Not the usual sunny blue, but a moody sky adding a different tone.

Not the usual sunny blue, but a moody sky adding a different tone.

The exterior featured deep red brickwork, perfectly contrasting with the green grass, but the interior was refurbished and painted grey. This restoration felt too modernised, personally, and didn’t feel like they’d kept it true it’s original state, apart from some old wooden pews upstairs of the building.

Continuing our journey to Nocton, we passed many farmhouses, but one caught our eye above the rest due to its dereliction.

A dilapidated farmhouse still standing with minimal support

A dilapidated farmhouse still standing with minimal support

A bricked farmhouse half dilapidated with piles of rubble spread around. The buildings were so photogenic and this location turned out to be one of the most profitable of the day so far. As we searched the area for more photos we found a large building with a tractor in, and loads of large 600KG bags of Ammonium Nitrate. I later discovered that Ammonium Nitrate is explosive and is used in improvised explosive devices (IED’s).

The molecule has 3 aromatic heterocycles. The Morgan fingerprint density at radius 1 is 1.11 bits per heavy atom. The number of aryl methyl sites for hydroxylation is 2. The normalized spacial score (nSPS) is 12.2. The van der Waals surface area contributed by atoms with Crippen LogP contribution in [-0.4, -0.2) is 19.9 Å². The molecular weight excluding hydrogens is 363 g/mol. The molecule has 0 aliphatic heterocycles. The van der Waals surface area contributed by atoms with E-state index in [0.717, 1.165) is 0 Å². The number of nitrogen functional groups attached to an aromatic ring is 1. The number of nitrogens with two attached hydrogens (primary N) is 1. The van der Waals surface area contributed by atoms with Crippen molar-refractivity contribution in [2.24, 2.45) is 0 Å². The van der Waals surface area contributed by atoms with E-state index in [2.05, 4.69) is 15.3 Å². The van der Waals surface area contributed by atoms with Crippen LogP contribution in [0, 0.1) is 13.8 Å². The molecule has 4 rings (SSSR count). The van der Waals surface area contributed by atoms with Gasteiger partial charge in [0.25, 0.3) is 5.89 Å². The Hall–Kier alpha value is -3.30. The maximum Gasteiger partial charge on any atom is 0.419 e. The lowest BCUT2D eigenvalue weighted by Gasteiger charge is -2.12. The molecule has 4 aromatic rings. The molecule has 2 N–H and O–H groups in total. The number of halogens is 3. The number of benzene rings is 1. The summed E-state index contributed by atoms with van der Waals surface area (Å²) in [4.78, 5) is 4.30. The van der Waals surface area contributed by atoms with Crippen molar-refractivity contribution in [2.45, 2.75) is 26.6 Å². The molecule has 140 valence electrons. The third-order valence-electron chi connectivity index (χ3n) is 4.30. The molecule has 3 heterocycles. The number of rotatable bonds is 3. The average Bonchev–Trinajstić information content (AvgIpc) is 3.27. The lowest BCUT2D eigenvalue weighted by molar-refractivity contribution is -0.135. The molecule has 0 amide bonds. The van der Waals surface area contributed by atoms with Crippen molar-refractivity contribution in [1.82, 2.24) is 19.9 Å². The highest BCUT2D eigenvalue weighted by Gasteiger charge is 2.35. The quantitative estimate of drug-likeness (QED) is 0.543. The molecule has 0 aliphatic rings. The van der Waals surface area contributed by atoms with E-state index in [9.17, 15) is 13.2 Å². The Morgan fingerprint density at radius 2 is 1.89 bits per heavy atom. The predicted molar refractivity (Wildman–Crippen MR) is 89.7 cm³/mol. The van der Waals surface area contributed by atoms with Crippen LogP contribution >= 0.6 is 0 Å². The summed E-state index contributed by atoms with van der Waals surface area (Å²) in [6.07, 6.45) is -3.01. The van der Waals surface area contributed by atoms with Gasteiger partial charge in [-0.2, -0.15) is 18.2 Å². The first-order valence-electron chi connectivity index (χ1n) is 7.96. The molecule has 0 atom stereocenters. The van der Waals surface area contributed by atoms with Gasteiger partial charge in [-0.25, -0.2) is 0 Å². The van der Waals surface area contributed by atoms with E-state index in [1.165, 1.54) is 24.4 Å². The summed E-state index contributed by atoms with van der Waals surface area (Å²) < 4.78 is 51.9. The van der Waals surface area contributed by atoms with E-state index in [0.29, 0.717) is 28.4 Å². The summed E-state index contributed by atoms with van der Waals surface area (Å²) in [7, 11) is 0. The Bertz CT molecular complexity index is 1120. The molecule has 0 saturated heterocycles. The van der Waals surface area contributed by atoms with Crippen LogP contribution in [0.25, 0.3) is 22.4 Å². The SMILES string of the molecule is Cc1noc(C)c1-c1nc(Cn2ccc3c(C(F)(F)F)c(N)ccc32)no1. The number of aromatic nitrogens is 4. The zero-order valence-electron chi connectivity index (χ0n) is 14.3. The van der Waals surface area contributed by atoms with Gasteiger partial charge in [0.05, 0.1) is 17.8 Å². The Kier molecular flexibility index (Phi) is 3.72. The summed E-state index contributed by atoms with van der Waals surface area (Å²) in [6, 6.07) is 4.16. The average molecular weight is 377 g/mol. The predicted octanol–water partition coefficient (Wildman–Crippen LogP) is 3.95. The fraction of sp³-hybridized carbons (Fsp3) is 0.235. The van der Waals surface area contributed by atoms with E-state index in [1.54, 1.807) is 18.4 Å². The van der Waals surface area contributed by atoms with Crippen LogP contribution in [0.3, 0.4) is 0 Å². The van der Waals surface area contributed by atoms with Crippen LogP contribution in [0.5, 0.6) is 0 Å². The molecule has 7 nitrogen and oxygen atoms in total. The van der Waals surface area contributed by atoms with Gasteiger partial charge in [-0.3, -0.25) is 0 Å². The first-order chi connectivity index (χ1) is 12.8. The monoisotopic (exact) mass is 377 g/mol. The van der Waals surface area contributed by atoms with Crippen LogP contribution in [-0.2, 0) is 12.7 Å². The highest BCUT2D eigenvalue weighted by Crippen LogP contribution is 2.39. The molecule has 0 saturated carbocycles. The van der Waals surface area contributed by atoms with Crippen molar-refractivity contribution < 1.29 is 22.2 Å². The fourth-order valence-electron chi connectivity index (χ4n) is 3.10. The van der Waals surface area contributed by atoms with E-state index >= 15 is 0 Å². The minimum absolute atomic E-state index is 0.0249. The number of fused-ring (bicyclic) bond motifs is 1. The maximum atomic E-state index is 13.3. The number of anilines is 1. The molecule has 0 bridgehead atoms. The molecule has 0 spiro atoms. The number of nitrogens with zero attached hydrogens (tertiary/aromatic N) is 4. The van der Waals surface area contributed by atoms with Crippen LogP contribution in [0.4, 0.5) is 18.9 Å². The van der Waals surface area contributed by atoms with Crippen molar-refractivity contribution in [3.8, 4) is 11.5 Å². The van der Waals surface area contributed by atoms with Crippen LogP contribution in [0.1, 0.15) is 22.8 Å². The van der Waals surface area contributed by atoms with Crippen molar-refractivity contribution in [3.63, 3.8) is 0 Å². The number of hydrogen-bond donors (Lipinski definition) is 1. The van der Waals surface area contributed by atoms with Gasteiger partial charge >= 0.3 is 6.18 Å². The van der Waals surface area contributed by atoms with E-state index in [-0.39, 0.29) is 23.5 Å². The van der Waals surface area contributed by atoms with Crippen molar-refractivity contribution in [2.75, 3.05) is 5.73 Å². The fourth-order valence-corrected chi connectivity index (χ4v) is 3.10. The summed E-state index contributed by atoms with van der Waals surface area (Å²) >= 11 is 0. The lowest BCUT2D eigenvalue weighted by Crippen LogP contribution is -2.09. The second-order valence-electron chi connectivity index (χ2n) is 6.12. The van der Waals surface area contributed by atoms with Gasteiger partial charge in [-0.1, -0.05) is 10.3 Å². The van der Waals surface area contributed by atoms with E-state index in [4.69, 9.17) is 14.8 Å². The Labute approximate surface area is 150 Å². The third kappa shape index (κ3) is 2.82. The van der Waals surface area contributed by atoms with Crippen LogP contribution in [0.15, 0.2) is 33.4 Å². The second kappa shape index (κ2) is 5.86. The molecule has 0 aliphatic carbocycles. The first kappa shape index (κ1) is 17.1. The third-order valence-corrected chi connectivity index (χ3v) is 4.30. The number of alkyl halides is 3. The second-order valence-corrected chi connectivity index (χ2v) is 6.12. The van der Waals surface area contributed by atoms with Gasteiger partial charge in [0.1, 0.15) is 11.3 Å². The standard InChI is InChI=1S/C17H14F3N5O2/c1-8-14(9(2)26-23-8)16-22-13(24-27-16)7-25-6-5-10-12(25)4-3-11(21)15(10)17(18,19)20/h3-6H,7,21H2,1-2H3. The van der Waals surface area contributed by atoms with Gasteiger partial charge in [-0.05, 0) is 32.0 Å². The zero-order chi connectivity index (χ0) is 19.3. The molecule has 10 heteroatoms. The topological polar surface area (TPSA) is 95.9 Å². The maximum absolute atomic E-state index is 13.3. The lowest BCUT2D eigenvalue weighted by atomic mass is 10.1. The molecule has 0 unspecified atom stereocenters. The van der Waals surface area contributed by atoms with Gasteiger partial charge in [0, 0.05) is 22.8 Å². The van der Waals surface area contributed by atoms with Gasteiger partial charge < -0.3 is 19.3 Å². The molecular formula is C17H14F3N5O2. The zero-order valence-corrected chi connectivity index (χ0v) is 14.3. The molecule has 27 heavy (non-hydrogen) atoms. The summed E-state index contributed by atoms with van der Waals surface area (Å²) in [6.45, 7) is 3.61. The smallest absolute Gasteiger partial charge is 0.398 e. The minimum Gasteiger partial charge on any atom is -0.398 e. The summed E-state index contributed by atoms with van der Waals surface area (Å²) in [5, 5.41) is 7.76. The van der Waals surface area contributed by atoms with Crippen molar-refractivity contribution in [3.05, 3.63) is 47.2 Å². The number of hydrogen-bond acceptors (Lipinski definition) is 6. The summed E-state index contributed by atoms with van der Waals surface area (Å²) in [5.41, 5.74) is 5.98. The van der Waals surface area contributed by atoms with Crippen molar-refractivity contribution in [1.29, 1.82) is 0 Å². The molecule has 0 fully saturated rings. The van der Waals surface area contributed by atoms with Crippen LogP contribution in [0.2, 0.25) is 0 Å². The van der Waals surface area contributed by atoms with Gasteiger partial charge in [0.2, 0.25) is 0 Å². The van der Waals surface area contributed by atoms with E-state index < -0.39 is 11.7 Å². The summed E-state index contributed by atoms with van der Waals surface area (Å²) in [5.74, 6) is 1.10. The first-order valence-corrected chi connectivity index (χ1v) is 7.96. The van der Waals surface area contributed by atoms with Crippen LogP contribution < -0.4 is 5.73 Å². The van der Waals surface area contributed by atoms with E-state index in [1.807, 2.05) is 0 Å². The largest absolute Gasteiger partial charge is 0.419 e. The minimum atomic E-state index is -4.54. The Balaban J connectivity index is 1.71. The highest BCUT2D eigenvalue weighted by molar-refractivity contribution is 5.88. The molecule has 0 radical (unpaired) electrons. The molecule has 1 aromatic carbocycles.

Finally we arrived at Nocton, and to my surprise it was rather close to Lincoln. Tom and I had read online about having to park far away and it being a long walk in. False. We drove straight up to the hall and parked in the car park 10yds from the tree planted by King Henry VIII’s fifth wife, Katherine Howard, in 1541. It’s now held up by stilts.

We first photographed the RAF Nocton Hall hospital, which was in use between the 1940s-1984 when it was then leased to the USAF.

The grounds were immensely overgrown with trees everywhere, even growing through the windows of the buildings. The buildings themselves were rather vandalised, graffiti and walls smashed in by sledgehammers and axes. At first this seemed like a perfect opportunity for photos, and I seized it, but after a while my thoughts were that of ‘why would people vandalise places like this?’ The whole area we saw was amazing and I personally felt it was disrespectful that people felt the need to destroy a place that nursed Her Majesty’s troops back to health during WWII.